An initiative of the Center for Environmental Journalism at the University of Colorado Boulder

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About The Water Desk

The Water Desk is an independent, nonprofit journalism initiative with three priorities:

  • Support for journalists: Funding and other resources for journalists and media outlets covering water issues, with a focus on the Colorado River Basin and Western North America
  • News and original content: Coverage of water issues and multimedia content produced by The Water Desk and members of its collaborative network
  • Education and engagement: Working with CU Boulder students and others beyond the campus to inform the public and policymakers

Water Desk news and announcements

Column: defining our scope and water journalism

The Water Desk is a new independent journalism initiative. We're starting up at a pivotal moment for both the news industry and water sector.

Building a network for water journalism

The Water Desk is building a collaborative network of media outlets that cross-publish content related to Western water issues. Colorado River flows...

Special Series: Crisis on the Colorado

The Water Desk is pleased to republish this outstanding five-part series by Jim Robbins and Ted Wood for Yale Environment 360.

Crisis on the Colorado Part I: The West’s Great River Hits Its Limits– Will...

As the Southwest faces rapid growth and unrelenting drought, the Colorado River is in crisis, with too many demands on its diminishing flow. Now those who depend on the river must confront the hard reality that their supply of Colorado water may be cut off.
After two decades of drought, Lake Mead, which is impounded by Hoover Dam, is just 40 percent full. A “bathtub ring” visible along the edges of the lake show how far its water levels have dropped. PHOTO BY TED WOOD. SUPPORT FOR AERIAL PHOTOGRAPHS PROVIDED BY LIGHTHAWK

Crisis on the Colorado Part II: On a Water-Starved River, Drought Is the New...

With the Southwest locked in a 19-year drought and climate change making the region increasingly drier, water managers and users along the Colorado River are facing a troubling question: Are we in a new, more arid era when there will never be enough water?
A canal diverts water from the Colorado River to farms in Palisade, Colorado. TED WOOD

Crisis on the Colorado Part III: Running Dry– New Strategies for Conserving Water

Communities along the Colorado River are facing a new era of drought and water shortages that is threatening their future. With an official water emergency declaration now possible, farmers, ranchers, and towns are searching for ways to use less water and survive.
lake mead photo

Can a grand vision or incremental change solve the Colorado River's challenges?

With talks looming on a new operating agreement for the river, a debate has emerged over the best approach to address its challenges.

Northwest Colorado ranchers grapple with state requirements to measure, record water use

Irrigators in Northwest Colorado are facing a sea change in how they use their water, and many ranchers are greeting such a shift with reluctance and suspicion.

Anger and disappointment as Yampa River ranchers ordered to measure water

Hundreds of ranchers in the Yampa Valley have ignored a state request to begin measuring the water they use, putting them on a collision course with regulators if they don’t relent.
Homestake Creek Wetland Photo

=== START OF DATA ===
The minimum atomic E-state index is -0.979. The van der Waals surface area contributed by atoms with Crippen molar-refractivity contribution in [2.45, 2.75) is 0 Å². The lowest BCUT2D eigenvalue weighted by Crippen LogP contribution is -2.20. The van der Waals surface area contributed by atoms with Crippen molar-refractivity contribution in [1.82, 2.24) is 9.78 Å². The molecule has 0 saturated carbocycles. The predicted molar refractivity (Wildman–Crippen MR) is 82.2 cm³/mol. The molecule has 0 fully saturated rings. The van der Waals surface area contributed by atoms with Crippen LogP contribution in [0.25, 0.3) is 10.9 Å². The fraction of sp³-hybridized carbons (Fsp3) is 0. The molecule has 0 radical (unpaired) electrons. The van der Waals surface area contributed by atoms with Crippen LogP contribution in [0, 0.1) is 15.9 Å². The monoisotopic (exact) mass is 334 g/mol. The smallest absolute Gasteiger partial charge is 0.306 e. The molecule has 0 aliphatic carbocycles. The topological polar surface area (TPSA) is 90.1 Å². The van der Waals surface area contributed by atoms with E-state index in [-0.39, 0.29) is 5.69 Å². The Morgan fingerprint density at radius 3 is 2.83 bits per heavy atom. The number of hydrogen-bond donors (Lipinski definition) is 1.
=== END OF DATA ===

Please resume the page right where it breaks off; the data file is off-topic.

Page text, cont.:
Efforts to relocate an ancient wetland could help determine the fate of a water...

The cities of Aurora and Colorado Springs are looking to develop additional water in Eagle County and divert it to Colorado's Front Range.
colorado river risk study

Study: Colorado River water crisis could dry out Front Range, West Slope cities and...

If drought and climate change continue to sap the Colorado River, and a legal crisis erupts with downstream states, six of Colorado's eight major river basins could be forced to give up water.
Matilija Reservoir has filled with sediment, allowing grasses to grow on its surface. | Photo: Paul Jenkin (August 2019)

The dam nobody wants just won’t go away

Dams can stop the natural flow of sand and silt to the sea—resulting in coastal wetland loss and disappearing beaches—as well as preventing fish from reaching vital spawning grounds.

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Multimedia and resources for journalists

Latest multimedia content

This content is free to use and repost by media organizations and others under a Creative Commons license.

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Resources

We’ve collected a series of resources that help explain the complex and sometimes contentious world of water issues.

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Background readings on Western water

Here are some helpful online resources for learning more about the Colorado River Basin and Western water issues.

Glossaries

It’s hard to understand water issues unless you know the lingo. Here are some helpful water-related glossaries on the web:

Water books

Want to go deep and really learn about water issues? Here's a list of great nonfiction books...

Media and journalism

On this page you'll find a guide to water media, a Twitter list for Western water and examples of great water journalism.
The Water Desk’s mission is to increase the volume, depth and power of journalism connected to Western water issues. We're an initiative of the Center for Environmental Journalism at the University of Colorado Boulder. The Water Desk launched in April 2019 with support from the Walton Family Foundation. We maintain a strict editorial firewall between our funders and our journalism. The Water Desk is seeking additional funding to build and sustain the initiative.